Let’s talk about the facilities at UCSB. What is the status of the much-needed swimming/water polo complex? How’s the progress on upgrades at the baseball stadium and Pauley Track? Will the Thunderdome ever get an upgrade?

Those are the things we’re focused on right now and we’re raising money. Starting with the Thunderdome, the component we’re looking at right from the top is the new floor. It won’t happen before this season but I feel very confident by next spring we’ll be replacing the floor at the Thunderdome.

We got several very positive proposals out there regarding baseball. It would be premature to really get into too much detail about it because I always look at these things until they’re a done deal they’re not a done deal. I don’t like to get hopes up too high with fans prematurely because it really does get folks frustrated. The pool facility and baseball in particular lights have been out there a long time. We have to find a way to reignite the enthusiasm about those projects.

Baseball is a little different because it can be done in components. We want to replace the field itself with an artificial surface that will be able to stand up to the use level we put on it, and not have the players do all the maintenance after every practice. They can go home and go to the library. That is a priority for us. Obviously, getting lights is a priority, then the entryway, all the support facilities — concessions and rest rooms. That can be done in phases. We can peck away at it.

The pool is a challenge because it’s an all-or-nothing scenario. The first step is probably a $10 million piece. Part of this advancement restructuring we’re doing is a step back and looking at where we are with that project, what the approach has been, really identify prospects in a business-plan type of approach and methodically go after it, so we have the right number of prospects identified that could help with the project. We bring our case for support and do it in a way that’s more in line with traditional fund raising that will get us where we want to go. I can’t tell you what the time line is on that. There is going to be a lot of work identifying prospects and people that we might go to and get excited about that project.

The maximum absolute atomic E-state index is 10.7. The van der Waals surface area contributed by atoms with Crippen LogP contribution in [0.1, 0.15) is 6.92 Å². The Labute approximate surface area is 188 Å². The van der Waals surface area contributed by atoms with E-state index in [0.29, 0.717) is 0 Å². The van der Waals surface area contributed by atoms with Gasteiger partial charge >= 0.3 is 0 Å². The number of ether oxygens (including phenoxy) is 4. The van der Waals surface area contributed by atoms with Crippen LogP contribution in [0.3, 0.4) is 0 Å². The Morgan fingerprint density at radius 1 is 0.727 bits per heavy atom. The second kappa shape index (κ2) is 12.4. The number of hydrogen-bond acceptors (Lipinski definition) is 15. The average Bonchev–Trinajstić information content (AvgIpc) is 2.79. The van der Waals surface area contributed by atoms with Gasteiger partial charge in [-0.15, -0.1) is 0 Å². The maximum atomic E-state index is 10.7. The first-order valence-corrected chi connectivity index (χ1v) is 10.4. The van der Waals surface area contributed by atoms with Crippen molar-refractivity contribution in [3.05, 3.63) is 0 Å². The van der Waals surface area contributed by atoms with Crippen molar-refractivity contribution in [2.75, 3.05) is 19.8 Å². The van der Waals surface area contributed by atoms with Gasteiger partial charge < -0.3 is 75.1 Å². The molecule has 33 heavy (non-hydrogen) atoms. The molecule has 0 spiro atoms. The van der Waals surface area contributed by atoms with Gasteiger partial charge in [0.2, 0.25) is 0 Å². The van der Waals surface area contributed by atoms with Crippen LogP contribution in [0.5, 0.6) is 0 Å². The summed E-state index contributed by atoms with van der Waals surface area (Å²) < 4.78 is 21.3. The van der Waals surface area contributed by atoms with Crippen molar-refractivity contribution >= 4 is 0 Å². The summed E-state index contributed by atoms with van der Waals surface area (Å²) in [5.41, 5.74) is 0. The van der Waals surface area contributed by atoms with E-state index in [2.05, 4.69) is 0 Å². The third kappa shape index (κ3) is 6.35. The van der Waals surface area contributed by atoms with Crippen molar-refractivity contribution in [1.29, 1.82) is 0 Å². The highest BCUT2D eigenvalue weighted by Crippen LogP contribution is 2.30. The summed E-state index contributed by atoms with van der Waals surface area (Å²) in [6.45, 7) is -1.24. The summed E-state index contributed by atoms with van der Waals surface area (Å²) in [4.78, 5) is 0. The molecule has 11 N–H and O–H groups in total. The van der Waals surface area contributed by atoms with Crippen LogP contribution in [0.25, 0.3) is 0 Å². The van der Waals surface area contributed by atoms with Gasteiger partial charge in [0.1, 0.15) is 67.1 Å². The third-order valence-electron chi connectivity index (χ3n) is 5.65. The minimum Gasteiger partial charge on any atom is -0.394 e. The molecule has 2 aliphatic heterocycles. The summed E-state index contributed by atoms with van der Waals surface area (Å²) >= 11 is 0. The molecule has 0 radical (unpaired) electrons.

The track is moving forward. That’s being funded from student fees and a referendum that was passed. We had one meeting in the design process. Hopefully by this time next summer we’ll be in construction.

What do you hear from Gaucho boosters?

Our boosters are great and they want us to be as successful as we can be. They are passionate like fans at other institutions I’ve been at. I think they’re very proud of the caliber of student-athletes we have here and the fact we’ve done things the right way. My mantra is we want to be about three things: create the best possible experience we can athletically, academically and socially. We want to build winning programs, to say otherwise would be naïve; we’re not in this to just go play. We’re in Division 1 athletics, it’s competitive and we want to put ourselves in position to compete and we want to do it the right way. There are no shortcuts. We want to take care of things in the classroom, we want to make sure compliance issues are squared away, we want to be responsible in the recruiting process.

How did you get into college athletics administration?

When I was an undergraduate (at Indiana, Pa.), we hosted a state qualifier track meet and I got very involved in it and loved it. One of my assistant coaches told me about the program in sports administration at Ohio University; it was the only one out there at the time. I applied, got lucky and got into grad school in sports administration and one thing led to another.

Is UCSB going to have a women’s beach volleyball program?

I don’t see it anytime real soon. We don’t want to do it if we can’t do it the right way. We have additional resources we want to provide for the (indoor) team we have right now to put them more in a competitive situation.

When you bring it up for Santa Barbara to have beach volleyball, it’s a natural. But we don’t want to do it if we can’t do it the right way. We want to take care of some needs we have right now. Then we can take another look at it to see if makes sense for us.

What is the graduation rate for student athletes at UCSB?

82 percent.

What does John McCutcheon like to do outside of work?

Is there an outside of work? It is true to some degree — this is a 24-7 job. I had one of my bosses way back say, ‘Remember, what you do for a living is everybody else’s recreation. So when you’re out in the community and want to do something else, that’s all they want to talk about.’ You have to love the job.